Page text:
Introduces students to the fundamentals of colour theory, colour mixing and colour relationships. Students progress through a series of projects that build skill acquisition along with an exposure to a diversity of contemporary painting practices. Working from observation, students will investigate materiality, colour, design, historical context and concept. Course activities carry across the Fall and Winter semesters and students must register in both Painting I and Painting II during the same academic year. Students with credit in FOUN-1B04,FOUN-1B24,GART-1004,GART-1B04,GDES-1014, GDES-1022,GDES-1031,GDES-1B16,GDES-1B24,GDES-1C02 may not take this course for credit. Note: It is recommended students register in the same SECTION for both DRPT 1003 and DRPT 1004 to allow for continuity.
Painting II, Building on the skills acquired in Painting I, students explore varied approaches to painting and shape their observational and creative skills through figuration, abstraction and digital processes. Along with improving their painterly skills, students consider cultural meanings and conventions of painting.
Students who successfully complete this course will be able to:
- Achieve a fundamental understanding of the basics of painting by:
- exploring observational and non-observational strategies and a range of content;
- exploring a variety of conventional and non-conventional media, tools and techniques, including digital media;
- manipulating the formal elements, composition and the principles of visual perception in paintings;
- Learning and implementing safe, healthy and sustainable studio practices.
- Acquire a fundamental understanding of the basics of colour theory by:
- completing assigned paint mixing and digital colour manipulation exercises;
- predicting colour outcomes from mixing in additive and subtractive systems to testing aspects of colour theory;
- identifying the formal, visual elements of colour and their function;
- Gain from an introduction to conceptualization strategies by:
- Using life experience and social/cultural knowledge as a basis for exploring ideas.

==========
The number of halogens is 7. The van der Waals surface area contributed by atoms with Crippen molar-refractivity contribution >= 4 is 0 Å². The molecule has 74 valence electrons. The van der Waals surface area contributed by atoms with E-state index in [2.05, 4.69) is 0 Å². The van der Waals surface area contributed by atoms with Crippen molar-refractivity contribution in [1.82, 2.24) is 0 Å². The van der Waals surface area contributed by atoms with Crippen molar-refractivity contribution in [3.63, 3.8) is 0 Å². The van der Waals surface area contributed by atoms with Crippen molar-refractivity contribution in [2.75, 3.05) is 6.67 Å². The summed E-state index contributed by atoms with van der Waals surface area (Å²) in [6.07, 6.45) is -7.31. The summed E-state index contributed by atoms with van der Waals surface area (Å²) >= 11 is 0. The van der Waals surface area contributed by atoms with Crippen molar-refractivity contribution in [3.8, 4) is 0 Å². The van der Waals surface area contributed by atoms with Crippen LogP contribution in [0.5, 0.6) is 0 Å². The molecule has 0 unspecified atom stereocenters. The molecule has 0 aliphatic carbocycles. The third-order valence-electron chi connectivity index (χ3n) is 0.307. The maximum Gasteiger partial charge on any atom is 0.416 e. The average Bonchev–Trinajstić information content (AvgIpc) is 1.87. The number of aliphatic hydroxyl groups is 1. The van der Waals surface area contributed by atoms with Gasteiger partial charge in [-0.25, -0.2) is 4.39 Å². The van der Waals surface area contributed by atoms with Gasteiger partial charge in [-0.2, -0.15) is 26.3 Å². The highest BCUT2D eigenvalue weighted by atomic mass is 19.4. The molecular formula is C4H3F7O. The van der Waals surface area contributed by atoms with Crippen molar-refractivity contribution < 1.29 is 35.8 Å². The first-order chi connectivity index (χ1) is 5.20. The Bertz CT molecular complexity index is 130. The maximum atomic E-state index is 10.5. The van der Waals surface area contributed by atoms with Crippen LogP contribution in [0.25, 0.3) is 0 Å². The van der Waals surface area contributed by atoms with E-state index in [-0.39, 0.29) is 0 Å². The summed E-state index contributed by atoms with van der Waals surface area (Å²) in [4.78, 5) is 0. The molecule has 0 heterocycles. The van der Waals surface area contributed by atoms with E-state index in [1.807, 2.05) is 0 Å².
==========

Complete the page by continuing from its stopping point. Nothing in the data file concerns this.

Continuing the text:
- choosing appropriate processes for problem solving in response to assignments;
- formulating strategic questions in order to research ideas, materials, techniques and theory;
- creating a plan of action for the purposes of time management;
- maintaining documentation of ideas and research;
- Position their work critically, and develop sensitivity to cross-cultural perspectives within art, in relation to historical and contemporary visual theory and practice by:
- writing short critical statements as required;
- contextualizing and articulating a rationale for their work based on their own experience and research;
- observing and analyzing the work of their peers through engaging in studio discussion and critiques;
- Researching a breadth of art practices in a range of cultures by both historical and contemporary artists.
Additional vocabulary may be introduced.
Colour: achromatic, monochromatic, polychromatic (primary, secondary, intermediary, tertiary, analogous, 7 major contrasts (hue, value, temperature, area, complementary, simultaneous/successive/mixed contrast, saturation), Chroma, proportion, additive, subtractive, partitive or optical colour mixing, psychological colour, colour systems,
Composition: plane, volume, shape, form, contour, structure, grids, symmetry, balance, repetition, rhythm, focal point, abstract, geometric, representational, non-objective, contrast, pictorial space, picture plane, critical analysis elements, principles, spatial indicators (size, overlap, transparency, shadow, orientation, elevation, aerial perspective, diagonal, colour perspective)
Visual Perception: physiology of the eye, visual pathway, cones and rods, vision, induction/after images, Gestalt theory (figure & grouping laws – proximity, similarity, continuation, closure), semiotics, monocular, binocular, convergence, dynamics of picture plane (horizontal, vertical, perpendicular, diagonal), figure/ground relationships, visual illusions, light